2015 Book Business Trendspotting Report
At the end of 2014 Book Business surveyed our audience, asking what trends and technology they think will have an impact on book publishing in 2015. While the responses will help us better understand the publishers we serve, they also reveal where the industry is headed. The survey gathered information on where publishers expect growth for the businesses, what tools they plan to invest in, and the areas they’d like further education.
Over half of the respondents work in the trade (34%) and education (22%) sectors. The remaining are evenly distributed among religious, university, professional, STM, and association publishing segments. Book manufacturers (8%) and other industry suppliers (11%) also participated. And most respondents hold senior executive management roles (38%).
Ebooks Lead Industry Growth
Understandably respondents’ assessment of what the future holds was mixed, but a few interesting trends did stand out. We were curious what book products will spur revenue growth in 2015. 79% of respondents anticipate ebooks will be the primary driver or growth. Print came in second at 60%. Interestingly publishers do not view ebook apps and non-book apps as crucial to revenue growth. Although publishers have realized the profitability and potential of ebooks, the app model and resultant ROI have yet to be cracked.
The Future of Marketing and Bookselling
Because more publishers are experimenting with new marketing and bookselling tools, be they subscription sites or social media, we thought it was important to ask publishers what platforms hold the greatest opportunity. The variety of responses was revealing. Yet 68% of respondents believe social media will become a crucial part of the book marketer’s toolkit. A distant second, 49% of respondents believe direct sales is an important bookselling model for the future.
Despite significant debate and media coverage, subscription services remain low in publishers’ growth projections. With only 29% of respondents selecting subscription services, publishers are skeptical of the actual revenue opportunities. Fears of book sales cannibalization may also deter publishers from taking a deep dive into these services.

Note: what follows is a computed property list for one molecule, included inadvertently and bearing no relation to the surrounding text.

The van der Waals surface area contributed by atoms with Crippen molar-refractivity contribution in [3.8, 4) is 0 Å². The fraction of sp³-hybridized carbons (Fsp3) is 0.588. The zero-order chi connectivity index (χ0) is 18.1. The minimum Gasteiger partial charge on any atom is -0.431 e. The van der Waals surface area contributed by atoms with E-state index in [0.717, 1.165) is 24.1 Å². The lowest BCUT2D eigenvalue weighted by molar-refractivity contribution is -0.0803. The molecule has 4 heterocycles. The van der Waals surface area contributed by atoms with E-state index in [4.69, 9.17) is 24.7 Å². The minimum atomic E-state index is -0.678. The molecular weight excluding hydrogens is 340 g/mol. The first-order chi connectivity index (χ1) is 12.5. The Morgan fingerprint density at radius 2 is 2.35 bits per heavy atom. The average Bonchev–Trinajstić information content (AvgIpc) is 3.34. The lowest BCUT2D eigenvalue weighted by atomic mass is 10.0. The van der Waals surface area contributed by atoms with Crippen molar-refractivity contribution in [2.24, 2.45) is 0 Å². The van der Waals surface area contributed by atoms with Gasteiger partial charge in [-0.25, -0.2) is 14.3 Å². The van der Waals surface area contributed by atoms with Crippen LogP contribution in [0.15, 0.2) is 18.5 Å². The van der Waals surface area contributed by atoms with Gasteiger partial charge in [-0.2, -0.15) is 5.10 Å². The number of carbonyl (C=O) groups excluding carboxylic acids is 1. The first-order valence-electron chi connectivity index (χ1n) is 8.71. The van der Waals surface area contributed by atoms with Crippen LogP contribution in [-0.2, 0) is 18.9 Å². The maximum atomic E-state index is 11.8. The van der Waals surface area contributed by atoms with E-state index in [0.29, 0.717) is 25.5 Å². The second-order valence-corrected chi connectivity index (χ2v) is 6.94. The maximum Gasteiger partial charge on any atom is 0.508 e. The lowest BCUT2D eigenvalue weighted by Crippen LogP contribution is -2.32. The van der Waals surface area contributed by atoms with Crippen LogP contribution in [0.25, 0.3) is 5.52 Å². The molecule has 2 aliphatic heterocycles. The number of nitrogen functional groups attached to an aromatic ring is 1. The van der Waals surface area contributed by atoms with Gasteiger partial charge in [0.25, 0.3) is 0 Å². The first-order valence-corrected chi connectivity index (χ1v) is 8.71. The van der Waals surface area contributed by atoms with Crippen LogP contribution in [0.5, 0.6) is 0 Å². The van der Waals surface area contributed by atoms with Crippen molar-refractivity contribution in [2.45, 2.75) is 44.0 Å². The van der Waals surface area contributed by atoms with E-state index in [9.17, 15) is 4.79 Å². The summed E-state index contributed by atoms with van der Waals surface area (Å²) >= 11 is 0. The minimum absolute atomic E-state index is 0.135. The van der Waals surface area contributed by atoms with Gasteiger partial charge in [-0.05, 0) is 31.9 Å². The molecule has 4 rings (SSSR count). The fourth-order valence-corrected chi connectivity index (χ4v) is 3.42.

Publishers’ 2015 Investment Plans
When asked what services or tools publishers plan to purchase in 2015, ebook conversion services (37%) and digital printing and print on demand services (36%) topped the list. Paper came in third with 21%, which is perhaps in a response to the 2.4% growth Nielsen BookScan reported in print sales last year as compared to 2013. It seems that many readers and publishers are not willing to abandon the printed page.
Discoverability Issues Not Yet Solved
We asked respondents what educational topics they would like to see from Book Business this year. Interests ran the whole gamut, but SEO and discoverability edged out other topics at 43%. As more brick-and-mortar stores shutter their windows, publishers must learn to recreate the serendipitous and gratifying browsing experience of a physical store on digital platforms. It is a space of significant development in the publishing startup community, and will continue to be in 2015.
Respondents also indicated interest in consumer marketing, digital asset management, and metadata — all data-heavy endeavors. Curiously, data management was the second lowest area of interest. Publishers’ hurdle in 2015 will be synthesizing the wide variety of data inputs into a more cohesive narrative about their audience.